august 2013

Gregory Buchert

When I arrived at the Créac”h Semaphore, I had been entangled for over a year with the editing of a documentary film, which was supposed to address the resurgences of the labyrinth in the contemporary world. Although unfinished, the project was already planned to be shown in a collective exhibition in “Resonance” with the Lyon Biennial. But a month before the opening, none of the images found its place in the editing, and it was with this stone in my shoe that I settled on the island of Ushant. Thus, I had a month to save the day. In my bags, a hard drive filled with inextricable rushes, my computer and a couple paperbacks such as Theseus, André Gide’s last book. Under the beneficial influence of the semaphore, having found lucidity through the lights of the lighthouse, I finally abandoned this fleeting project to go back to the essential: the labyrinth as vertigo.

The solution to my problems was there, hidden on the island, in the middle of this strange equation: five paths in Ushant, a blue sweater and a yellow stick. I then made Geranos, a video-performance for which this is the exhibition text: Out of the Labyrinth, Theseus and his companions started a celebratory dance to celebrate their victory over the Minotaur. This frenetic round dance named “Geranos” replicated the sinuous path of Daedalus’’ work, the circumvolutions made to reach the monster. It is a choreography on one foot, plunging Theseus into dizziness mixed with inebriation. My performance was about producing a personal vision of this Antique dance, by disorienting the labyrinth of my internal ear. If, through a simple editing effect, the exact way in which I inflict these series of vertigo on myself stays off camera, a strange yellow stick stays on screen, a sign lost in space and the only hint of my performance protocol. Permanently unbalanced, I start a walk with a random choreography. Dissociated from the pilgrim, the stick becomes an obstacle in the shape of a minimal sculpture, man and object make a curious duo where each one plays its part.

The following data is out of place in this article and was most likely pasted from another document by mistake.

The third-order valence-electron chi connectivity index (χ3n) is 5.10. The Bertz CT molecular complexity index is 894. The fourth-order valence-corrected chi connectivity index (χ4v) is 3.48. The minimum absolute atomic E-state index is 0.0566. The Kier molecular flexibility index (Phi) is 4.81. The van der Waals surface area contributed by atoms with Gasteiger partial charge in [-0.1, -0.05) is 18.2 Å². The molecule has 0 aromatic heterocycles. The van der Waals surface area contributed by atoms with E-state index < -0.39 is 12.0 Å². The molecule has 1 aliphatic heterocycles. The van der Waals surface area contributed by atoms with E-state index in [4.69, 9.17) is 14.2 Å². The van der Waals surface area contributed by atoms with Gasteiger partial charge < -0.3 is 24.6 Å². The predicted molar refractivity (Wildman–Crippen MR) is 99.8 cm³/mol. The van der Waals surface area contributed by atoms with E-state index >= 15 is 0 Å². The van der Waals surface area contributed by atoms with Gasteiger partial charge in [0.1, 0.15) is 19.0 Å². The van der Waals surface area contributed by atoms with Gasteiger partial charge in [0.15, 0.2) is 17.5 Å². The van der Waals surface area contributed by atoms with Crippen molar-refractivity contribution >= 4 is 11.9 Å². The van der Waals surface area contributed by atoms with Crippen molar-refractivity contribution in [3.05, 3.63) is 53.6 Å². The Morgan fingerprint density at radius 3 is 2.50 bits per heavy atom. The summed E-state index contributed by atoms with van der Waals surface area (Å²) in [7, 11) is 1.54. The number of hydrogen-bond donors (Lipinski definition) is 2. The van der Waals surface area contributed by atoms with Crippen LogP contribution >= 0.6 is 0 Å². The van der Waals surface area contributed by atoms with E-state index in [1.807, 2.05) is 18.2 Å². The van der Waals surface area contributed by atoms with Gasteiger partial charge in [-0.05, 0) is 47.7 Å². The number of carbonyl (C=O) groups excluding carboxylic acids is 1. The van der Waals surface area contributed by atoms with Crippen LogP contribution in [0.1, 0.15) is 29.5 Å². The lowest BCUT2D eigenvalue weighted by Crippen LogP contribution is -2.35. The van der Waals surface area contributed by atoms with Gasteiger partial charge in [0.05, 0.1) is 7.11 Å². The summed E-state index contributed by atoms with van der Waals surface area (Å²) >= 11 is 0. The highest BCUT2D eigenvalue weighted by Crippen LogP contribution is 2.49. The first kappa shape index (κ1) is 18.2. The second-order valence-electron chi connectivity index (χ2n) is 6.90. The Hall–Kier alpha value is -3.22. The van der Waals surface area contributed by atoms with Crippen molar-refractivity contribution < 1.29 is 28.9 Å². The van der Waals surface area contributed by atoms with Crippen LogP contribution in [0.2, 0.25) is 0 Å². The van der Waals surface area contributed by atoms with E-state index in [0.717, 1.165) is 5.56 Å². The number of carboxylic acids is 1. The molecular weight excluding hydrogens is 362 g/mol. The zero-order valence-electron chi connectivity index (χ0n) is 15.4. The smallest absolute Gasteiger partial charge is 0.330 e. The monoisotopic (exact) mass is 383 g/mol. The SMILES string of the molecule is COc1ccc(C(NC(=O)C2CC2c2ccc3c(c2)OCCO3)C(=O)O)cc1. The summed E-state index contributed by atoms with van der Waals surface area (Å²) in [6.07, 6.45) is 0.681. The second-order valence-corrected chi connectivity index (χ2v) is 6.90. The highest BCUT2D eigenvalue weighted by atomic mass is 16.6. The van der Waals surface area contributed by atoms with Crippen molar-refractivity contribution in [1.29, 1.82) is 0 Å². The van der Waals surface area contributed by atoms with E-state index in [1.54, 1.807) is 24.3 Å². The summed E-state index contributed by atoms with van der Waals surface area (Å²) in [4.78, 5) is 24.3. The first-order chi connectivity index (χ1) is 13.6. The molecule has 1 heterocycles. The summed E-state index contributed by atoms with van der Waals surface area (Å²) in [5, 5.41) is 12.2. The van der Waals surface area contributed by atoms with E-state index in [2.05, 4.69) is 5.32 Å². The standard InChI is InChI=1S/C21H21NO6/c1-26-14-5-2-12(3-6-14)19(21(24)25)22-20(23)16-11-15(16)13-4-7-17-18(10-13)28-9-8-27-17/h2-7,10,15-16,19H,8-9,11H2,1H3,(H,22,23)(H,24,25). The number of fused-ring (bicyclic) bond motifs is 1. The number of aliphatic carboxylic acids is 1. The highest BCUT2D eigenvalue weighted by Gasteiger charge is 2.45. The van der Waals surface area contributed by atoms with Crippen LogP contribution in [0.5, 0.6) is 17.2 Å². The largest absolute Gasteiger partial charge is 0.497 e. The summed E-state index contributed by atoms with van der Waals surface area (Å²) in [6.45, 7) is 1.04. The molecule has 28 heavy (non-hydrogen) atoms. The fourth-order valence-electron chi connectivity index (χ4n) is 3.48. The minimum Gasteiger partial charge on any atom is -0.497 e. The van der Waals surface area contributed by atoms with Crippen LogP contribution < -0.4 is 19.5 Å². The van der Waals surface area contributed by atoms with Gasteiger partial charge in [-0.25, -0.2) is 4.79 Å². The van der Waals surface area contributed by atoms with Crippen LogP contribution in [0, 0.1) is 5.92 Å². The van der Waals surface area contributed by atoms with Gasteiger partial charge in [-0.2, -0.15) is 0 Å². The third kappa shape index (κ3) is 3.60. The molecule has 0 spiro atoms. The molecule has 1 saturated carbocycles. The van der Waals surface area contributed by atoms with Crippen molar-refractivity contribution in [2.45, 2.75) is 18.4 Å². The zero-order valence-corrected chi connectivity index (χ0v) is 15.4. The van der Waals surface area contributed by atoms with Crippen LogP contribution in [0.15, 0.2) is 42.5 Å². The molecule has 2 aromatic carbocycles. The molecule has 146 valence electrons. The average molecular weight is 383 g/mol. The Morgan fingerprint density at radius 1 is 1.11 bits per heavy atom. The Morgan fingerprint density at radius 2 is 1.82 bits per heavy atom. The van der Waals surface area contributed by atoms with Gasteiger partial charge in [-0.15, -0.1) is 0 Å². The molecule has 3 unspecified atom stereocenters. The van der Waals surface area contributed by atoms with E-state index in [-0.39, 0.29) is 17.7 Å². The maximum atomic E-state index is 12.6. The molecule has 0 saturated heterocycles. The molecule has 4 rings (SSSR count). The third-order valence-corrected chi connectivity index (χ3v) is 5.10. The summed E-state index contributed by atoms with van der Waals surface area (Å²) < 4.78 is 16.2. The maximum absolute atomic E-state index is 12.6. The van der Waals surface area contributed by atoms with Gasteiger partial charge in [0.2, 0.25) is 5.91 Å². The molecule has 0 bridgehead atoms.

2013 / HD / Vidéo-performance / Installed projection /10 minutes / Color & sound
Production : Finis Terrae